Bellow is an introduction to MVHR  copied from

The international Passivhaus Standard does not explicitly require mechanical ventilation. And yet almost every certified Passivhaus building includes a mechanical ventilation system with heat recovery.

What is mechanical ventilation with heat recovery (MVHR) and why is it needed in Passivhaus buildings?

Mechanical ventilation is familiar to most people. This leads to the assumption that a Passivhaus ventilation system is the same as other mechanical ventilation systems. It is not.

There are things that MVHR does not do. It is important to know what these are in order to understand the difference between Passivhaus MVHR and other types of ventilation.

And there are things that Passivhaus MVHR does do that other ventilation systems don’t, including ‘natural ventilation’. It is important to know what MVHR does do, as MVHR is vital to the consistent success of the passivhaus standard.

Mechanical ventilation with heat recovery (MVHR) is key to delivering the benefits the Passivhaus Standard promises – radical energy efficiency and exceptional comfort.

Mechanical ventilation is simply a duct coming into the building with a fan blowing fresh air in and a duct going out of the building with a fan blowing stale air out. Since the fans are powered and controlled, the ventilation is considered “mechanical” as opposed to a ventilation system with no power and no control such as ‘natural ventilation’. There is probably mechanical ventilation in some form in the building you are in right now – such as mechanical extract ventilation from a bathroom or kitchen.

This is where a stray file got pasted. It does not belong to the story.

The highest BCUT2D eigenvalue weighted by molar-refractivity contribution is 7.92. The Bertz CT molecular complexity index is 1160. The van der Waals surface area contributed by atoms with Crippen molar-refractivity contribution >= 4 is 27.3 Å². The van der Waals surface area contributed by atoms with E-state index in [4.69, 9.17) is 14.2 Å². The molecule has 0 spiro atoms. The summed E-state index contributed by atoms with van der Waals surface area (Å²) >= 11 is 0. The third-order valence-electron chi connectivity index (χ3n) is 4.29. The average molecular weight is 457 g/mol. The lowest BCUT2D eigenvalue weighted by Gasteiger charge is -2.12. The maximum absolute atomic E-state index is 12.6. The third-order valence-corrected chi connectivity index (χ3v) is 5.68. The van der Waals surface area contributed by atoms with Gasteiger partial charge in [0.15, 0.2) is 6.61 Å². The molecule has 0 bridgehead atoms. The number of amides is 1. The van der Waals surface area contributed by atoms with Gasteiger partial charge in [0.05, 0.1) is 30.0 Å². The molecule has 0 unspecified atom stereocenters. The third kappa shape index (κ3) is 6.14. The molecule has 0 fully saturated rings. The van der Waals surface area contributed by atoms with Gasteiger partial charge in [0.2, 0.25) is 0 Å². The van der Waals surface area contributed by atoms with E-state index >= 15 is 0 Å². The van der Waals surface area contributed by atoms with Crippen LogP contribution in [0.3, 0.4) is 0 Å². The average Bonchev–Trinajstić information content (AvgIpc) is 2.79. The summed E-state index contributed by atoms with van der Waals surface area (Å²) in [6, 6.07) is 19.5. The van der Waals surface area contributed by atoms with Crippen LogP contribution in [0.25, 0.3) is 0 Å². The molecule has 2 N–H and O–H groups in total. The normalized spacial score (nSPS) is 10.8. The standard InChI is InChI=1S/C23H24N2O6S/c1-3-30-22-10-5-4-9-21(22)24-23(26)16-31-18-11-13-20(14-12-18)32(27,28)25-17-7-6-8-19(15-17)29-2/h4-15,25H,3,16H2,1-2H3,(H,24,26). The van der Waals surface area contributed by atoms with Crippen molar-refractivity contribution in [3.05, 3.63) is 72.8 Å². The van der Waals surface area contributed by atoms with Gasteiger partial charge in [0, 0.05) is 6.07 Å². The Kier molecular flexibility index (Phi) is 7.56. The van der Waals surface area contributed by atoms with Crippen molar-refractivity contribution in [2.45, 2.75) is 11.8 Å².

Heat recovery is using a heat exchanger that takes the heat from warm air and gives it to cold air. The air inside a building is typically warm because it has been heated in some way so that the rooms are comfortable to inhabit. On the other hand, outside air is typically colder than indoor air for a large part of the year. Often, outdoor air is colder overnight all year round. This is the case even in climates we generally consider to be warm. By using a heat exchanger, fresh cold outside air can be warmed up to a comfortable temperature by using the heat of the warm stale indoor air as it is extracted.

The two air paths never come into contact with each other, so stale air is not mixed with fresh air. No contamination or pollution from the extract air can get into the fresh supply air. Only heat is transferred in the heat exchanger. (Moisture can also be transferred in an energy or enthalpy exchanger, but that isn’t the subject of this post.)